The course, then, has two aims. First, to familiarize you with the concepts of classical and contemporary narratologies and to enable you to make use of these methodological tools in pursuit of varied interpretive or creative projects. Second, to explore related contemporary approaches to narrative from two different angles: how narratological tools inform adaptation studies and apply to film and comics; and how artists and scholars across cultures have developed their own metaphors and analytical tools for indigenous and other non-canonical or counter-hegemonic forms of storytelling.
Ability to map, historicize, and contextualize approaches to narrative across media and cultures. Ability to demonstrate advanced critical analysis of narrative in written and oral formats. Ability to make precise use of critical vocabulary in framing and supporting analysis. Experience with collaborating to brainstorm and develop ideas in groups, and delivering concise, informed, and focused presentations. Ability to conduct independent research that intervenes in discussions about the power of narrative in contemporary culture.
Five individual/group activities doing narratological work on, e.g., narrative representation of time and space, extra and intradiegetic narrators, actors and narrative functions, use of dialog and indirect discourse, focalization in one or more texts (30%).
A collaborative oral presentation analyzing a comic book/graphic novel or a film from the angle of adaptation or narrative studies (15%).
Takeaways from Why Indigenous Literatures Matter and Globalectics: Theory and the Politics of Knowing (15%).
Final essay informed by some aspect of narratology/narrative studies and applied to the adaptation of a narrative text (40%).
Texts (ordered through the bookstore)
Bal, Mieke. Narratology: Introduction to the Theory of Narrative. University of Toronto Press, 2017 (4th edition).
Hutcheon, Linda. A Theory of Adaptation. Routledge, 2013 (2nd edition).
Justice, Daniel Heath. Why Indigenous Literatures Matter. Wilfrid Laurier University Press, 2018.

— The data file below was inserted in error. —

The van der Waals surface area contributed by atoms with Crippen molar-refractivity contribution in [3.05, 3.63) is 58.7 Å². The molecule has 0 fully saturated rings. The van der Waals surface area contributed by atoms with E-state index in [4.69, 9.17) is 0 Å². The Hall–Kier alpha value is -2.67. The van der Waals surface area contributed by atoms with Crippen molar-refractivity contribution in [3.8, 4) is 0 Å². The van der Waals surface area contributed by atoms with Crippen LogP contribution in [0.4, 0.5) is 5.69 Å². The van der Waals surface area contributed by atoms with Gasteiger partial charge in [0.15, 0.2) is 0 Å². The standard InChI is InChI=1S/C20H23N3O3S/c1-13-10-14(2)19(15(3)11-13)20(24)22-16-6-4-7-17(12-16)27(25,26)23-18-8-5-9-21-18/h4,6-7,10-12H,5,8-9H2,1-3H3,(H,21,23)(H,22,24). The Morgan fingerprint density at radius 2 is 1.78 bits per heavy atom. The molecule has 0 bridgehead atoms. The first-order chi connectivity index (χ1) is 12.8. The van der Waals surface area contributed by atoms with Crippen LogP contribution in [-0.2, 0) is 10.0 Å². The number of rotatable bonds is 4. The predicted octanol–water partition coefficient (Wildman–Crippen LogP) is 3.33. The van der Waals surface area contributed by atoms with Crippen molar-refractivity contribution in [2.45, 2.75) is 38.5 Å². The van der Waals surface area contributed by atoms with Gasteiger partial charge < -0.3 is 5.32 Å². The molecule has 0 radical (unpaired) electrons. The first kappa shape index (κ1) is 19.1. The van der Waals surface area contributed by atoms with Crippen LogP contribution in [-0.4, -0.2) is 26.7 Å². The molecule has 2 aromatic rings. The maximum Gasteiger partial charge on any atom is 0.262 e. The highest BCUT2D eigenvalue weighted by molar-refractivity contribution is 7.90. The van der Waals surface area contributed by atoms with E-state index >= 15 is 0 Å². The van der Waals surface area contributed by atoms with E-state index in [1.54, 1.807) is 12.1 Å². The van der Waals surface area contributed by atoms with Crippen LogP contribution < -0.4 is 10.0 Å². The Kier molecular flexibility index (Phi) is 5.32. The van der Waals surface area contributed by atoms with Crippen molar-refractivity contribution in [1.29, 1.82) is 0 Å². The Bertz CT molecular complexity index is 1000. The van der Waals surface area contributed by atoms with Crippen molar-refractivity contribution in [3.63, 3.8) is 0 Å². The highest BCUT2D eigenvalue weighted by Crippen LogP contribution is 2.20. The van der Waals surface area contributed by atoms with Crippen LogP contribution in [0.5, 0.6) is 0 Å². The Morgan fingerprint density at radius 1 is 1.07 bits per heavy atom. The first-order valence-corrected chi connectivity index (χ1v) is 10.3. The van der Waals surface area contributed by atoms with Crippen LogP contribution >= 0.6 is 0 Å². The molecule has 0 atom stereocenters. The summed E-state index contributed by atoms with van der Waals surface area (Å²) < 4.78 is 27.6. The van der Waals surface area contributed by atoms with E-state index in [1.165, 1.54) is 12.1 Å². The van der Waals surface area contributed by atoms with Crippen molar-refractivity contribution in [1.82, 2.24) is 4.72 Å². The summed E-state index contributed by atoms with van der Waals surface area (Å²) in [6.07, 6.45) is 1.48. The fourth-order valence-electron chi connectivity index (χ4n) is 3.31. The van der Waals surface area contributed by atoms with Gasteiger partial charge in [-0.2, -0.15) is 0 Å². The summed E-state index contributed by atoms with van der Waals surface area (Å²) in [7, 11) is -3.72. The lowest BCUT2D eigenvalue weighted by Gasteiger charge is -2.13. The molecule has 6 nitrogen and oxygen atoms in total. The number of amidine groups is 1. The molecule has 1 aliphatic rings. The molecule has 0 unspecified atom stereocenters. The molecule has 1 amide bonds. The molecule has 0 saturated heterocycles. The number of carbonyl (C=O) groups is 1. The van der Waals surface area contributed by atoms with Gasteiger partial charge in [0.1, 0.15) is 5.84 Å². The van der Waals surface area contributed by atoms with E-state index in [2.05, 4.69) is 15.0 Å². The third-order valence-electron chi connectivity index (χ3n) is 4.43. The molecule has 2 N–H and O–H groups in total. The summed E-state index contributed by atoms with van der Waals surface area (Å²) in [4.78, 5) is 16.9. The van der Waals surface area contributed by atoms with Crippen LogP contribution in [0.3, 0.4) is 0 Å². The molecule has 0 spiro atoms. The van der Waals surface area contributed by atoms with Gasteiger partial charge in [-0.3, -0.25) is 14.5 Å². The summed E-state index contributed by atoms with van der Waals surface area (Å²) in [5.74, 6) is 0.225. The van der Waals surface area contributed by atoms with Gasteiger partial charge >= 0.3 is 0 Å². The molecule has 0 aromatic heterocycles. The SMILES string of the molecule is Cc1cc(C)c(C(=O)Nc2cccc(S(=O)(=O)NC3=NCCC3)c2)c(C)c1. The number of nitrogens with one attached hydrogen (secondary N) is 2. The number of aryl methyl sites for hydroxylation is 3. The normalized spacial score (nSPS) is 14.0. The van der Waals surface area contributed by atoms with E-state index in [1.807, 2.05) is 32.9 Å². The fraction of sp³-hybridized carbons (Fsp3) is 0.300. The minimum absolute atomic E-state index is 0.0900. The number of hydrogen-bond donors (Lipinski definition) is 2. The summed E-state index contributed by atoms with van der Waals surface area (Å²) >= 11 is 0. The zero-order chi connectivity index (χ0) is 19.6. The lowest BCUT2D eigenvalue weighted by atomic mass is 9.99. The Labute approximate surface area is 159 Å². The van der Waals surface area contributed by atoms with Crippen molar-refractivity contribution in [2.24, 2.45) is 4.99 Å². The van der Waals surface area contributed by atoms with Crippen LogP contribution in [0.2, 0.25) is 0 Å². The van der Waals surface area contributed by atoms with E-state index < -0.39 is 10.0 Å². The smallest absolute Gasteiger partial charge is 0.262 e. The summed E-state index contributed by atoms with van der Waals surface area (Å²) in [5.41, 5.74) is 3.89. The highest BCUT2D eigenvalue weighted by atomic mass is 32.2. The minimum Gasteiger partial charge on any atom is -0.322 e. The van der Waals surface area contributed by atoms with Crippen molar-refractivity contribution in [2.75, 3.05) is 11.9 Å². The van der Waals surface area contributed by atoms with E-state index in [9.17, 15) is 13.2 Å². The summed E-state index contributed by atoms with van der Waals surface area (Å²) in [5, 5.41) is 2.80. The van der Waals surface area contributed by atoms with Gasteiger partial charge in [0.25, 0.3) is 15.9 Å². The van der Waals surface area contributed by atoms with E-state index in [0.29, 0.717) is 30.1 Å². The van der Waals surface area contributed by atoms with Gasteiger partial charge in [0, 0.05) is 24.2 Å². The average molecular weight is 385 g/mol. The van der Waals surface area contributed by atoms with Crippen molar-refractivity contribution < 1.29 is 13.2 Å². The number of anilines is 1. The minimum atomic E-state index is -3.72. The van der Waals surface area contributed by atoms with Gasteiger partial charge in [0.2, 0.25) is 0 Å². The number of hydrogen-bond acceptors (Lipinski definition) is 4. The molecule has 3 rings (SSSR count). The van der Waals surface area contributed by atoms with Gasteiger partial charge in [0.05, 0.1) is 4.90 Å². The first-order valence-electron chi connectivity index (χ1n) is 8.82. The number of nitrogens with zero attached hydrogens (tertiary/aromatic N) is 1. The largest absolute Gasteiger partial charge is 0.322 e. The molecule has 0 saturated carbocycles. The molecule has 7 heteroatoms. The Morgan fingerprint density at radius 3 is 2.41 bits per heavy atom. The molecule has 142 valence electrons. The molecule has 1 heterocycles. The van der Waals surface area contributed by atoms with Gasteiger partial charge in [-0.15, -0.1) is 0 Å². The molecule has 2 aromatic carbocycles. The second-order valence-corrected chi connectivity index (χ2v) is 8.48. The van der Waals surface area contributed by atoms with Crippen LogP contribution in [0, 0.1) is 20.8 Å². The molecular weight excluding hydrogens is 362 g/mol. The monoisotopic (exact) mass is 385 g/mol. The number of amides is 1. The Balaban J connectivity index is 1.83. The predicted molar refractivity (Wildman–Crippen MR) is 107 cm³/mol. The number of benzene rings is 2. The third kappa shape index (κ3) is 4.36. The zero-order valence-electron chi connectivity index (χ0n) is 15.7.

King, Thomas. The Truth about Stories: A Native Narrative. University of Minnesota Press, 2008.
Ngũgĩ wa Thiong’o. Globalectics: Theory and the Politics of Knowing. New York: Columbia University Press 2012.
Simpson, Leanne. Dancing On Our Turtle’s Back: Stories of Nishnaabeg Re-Creation, Resurgence, and a New Emergence. Arbeiter Ring Publishing, 2011.
In addition to The Living Handbook of Narratology http://www.lhn.uni-hamburg.de/ that you can access online, there will be a number of critical readings available on Laulima by Chad Allen, Keith Basso, Monika Fludernik, Candace Fujikane, Gerard Genette, David Herman, ku‘ualoha ho‘omanawanui, Lisa King, Karin Kukkonen, Susan Lanser, Scott McCloud, Brandy Nālani McDougall, Jon Kamakawiwo‘ole Osorio, Hiapokeikikāne Kichie Perreira, Marie-Laure Ryan, Robert Sullivan.
We will also read and analyze a few short narrative texts. What follows is a preliminary list (in alphabetical order): “The Color Master” by Aime Bender, “The Company of Wolves” by Angela Carter, “Story of Your Life” by Ted Chiang, “The Tale of the Rose” by Emma Donoghue, “Of No Real Account” by Bryan Kamaoli Kuwada, “Kahalaopuna” by Emma Kaili Metcalf Beckley Nakuina, “Fairytales for Lost Children” by Diriye Osman, “Vela’s Beginnings” by Albert Wendt.
We will agree on at least one comic book and 2 films to analyze as we read the theory.